TOKYO >> Since the Trans-Pacific Partnership went into effect, a wider variety of imported beef has been making its way onto the tables of Japanese households.
Products from Canada and New Zealand have been increasing, and new players from South America have appeared after bans on imports from those countries were removed.
Up to now, the U.S. and Australia almost exclusively dominated beef imports into Japan, accounting for 90% of the total. But the grip of the “Big 2” is being loosened by Canada and New Zealand, which saw their prices decrease after tariffs on their beef dropped from 38.5% to 26.6% since April.
The TPP took effect at the end of last year.
Canadian beef is regarded as similar in quality to that of the United States, which Japanese consumers prefer. According to trade statistics from the Finance Ministry, the import volume from January to June was 17,303 tons, up 93% from last year. Imports from New Zealand, known for its lean meat, rose 46% to 10,097 tons.
At one supermarket in Tokyo, Canadian chuck loin sells for about 258 yen (about $2.43) per 100 grams (less than 1/4 pound). “It is about the same price as the U.S. beef, so it’s not out of reach,” a purchasing manager said.
South American imports are expected to grow gradually. Beef imports from Uruguay and Argentina had been banned due to past outbreaks of foot-and-mouth disease, an infectious disease affecting livestock. But after receiving assurances of food safety, the government in June 2018 lifted the bans on beef from Patagonia in southern Argentina, and from Uruguay this February.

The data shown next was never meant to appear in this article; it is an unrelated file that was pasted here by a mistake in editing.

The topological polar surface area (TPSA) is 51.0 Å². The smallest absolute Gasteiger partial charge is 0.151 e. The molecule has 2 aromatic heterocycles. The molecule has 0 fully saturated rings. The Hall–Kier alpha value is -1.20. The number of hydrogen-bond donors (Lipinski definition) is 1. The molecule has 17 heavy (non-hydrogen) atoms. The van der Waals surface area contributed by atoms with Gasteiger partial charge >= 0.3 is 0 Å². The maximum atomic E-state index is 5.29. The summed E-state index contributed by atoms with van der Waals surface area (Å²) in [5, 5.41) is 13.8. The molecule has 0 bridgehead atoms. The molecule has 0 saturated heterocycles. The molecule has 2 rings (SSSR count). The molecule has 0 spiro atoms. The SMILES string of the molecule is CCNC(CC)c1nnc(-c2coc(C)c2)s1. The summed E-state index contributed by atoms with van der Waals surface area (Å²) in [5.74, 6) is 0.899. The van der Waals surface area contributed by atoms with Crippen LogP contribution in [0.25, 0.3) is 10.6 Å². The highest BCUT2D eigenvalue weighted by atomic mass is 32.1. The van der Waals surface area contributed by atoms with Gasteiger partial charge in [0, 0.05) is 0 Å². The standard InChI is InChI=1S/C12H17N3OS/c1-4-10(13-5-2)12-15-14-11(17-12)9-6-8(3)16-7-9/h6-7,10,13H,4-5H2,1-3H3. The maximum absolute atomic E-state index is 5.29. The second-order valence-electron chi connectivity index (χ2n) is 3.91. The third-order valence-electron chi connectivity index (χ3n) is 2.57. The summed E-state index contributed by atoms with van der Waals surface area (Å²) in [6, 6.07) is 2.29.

Ito-Yokado Co. was the first major Japanese retailer to sell Argentine beef, which it carried for a limited period. “It has a high content of lean meat and a soft texture, so you can (get) the true flavor of the meat,” a company official said. The company will consider future sales of the product.
Gyu-Kaku, a major yakiniku restaurant chain, serves Uruguayan beef at about 630 outlets across the nation.
Under the TPP, beef tariffs will be lowered in stages to 9%. By increasing volume, South American beef can be imported at lower prices than beef from the U.S. and Australia, leading to more variety, increased competition — and lower prices.
These changes in the Japanese imported beef market is a point of concern for the U.S., which, by withdrawing from the TPP, stands to find itself at a disadvantage in terms of price and market share. The administration of President Donald Trump is expected to increase pressure in trade negotiations for Japan to open its markets.